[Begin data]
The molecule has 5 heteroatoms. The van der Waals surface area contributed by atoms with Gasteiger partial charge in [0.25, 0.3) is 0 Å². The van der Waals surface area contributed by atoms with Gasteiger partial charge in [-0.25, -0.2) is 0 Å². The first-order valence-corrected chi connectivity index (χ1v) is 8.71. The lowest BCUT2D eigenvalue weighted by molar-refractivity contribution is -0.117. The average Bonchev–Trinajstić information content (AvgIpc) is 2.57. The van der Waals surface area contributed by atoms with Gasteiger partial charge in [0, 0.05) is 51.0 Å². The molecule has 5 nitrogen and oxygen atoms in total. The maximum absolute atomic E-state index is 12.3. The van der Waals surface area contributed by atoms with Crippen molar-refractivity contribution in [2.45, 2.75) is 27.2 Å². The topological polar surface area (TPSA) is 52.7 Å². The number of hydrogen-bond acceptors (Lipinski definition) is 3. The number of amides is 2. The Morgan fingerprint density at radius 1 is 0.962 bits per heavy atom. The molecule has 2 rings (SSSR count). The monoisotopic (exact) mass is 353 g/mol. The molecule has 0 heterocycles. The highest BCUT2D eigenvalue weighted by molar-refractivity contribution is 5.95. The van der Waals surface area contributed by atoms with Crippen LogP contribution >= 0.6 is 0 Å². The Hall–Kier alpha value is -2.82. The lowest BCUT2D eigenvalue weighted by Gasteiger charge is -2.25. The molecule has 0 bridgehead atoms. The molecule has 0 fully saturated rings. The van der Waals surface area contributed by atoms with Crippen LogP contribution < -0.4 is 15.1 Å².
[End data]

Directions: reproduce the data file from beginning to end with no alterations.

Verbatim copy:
The molecule has 5 heteroatoms. The van der Waals surface area contributed by atoms with Gasteiger partial charge in [0.25, 0.3) is 0 Å². The van der Waals surface area contributed by atoms with Gasteiger partial charge in [-0.25, -0.2) is 0 Å². The first-order valence-corrected chi connectivity index (χ1v) is 8.71. The lowest BCUT2D eigenvalue weighted by molar-refractivity contribution is -0.117. The average Bonchev–Trinajstić information content (AvgIpc) is 2.57. The van der Waals surface area contributed by atoms with Gasteiger partial charge in [0, 0.05) is 51.0 Å². The molecule has 5 nitrogen and oxygen atoms in total. The maximum absolute atomic E-state index is 12.3. The van der Waals surface area contributed by atoms with Crippen molar-refractivity contribution in [2.45, 2.75) is 27.2 Å². The topological polar surface area (TPSA) is 52.7 Å². The number of hydrogen-bond acceptors (Lipinski definition) is 3. The number of amides is 2. The Morgan fingerprint density at radius 1 is 0.962 bits per heavy atom. The molecule has 2 rings (SSSR count). The monoisotopic (exact) mass is 353 g/mol. The molecule has 0 heterocycles. The highest BCUT2D eigenvalue weighted by molar-refractivity contribution is 5.95. The van der Waals surface area contributed by atoms with Crippen LogP contribution >= 0.6 is 0 Å². The Hall–Kier alpha value is -2.82. The lowest BCUT2D eigenvalue weighted by Gasteiger charge is -2.25. The molecule has 0 bridgehead atoms. The molecule has 0 fully saturated rings. The van der Waals surface area contributed by atoms with Crippen LogP contribution < -0.4 is 15.1 Å².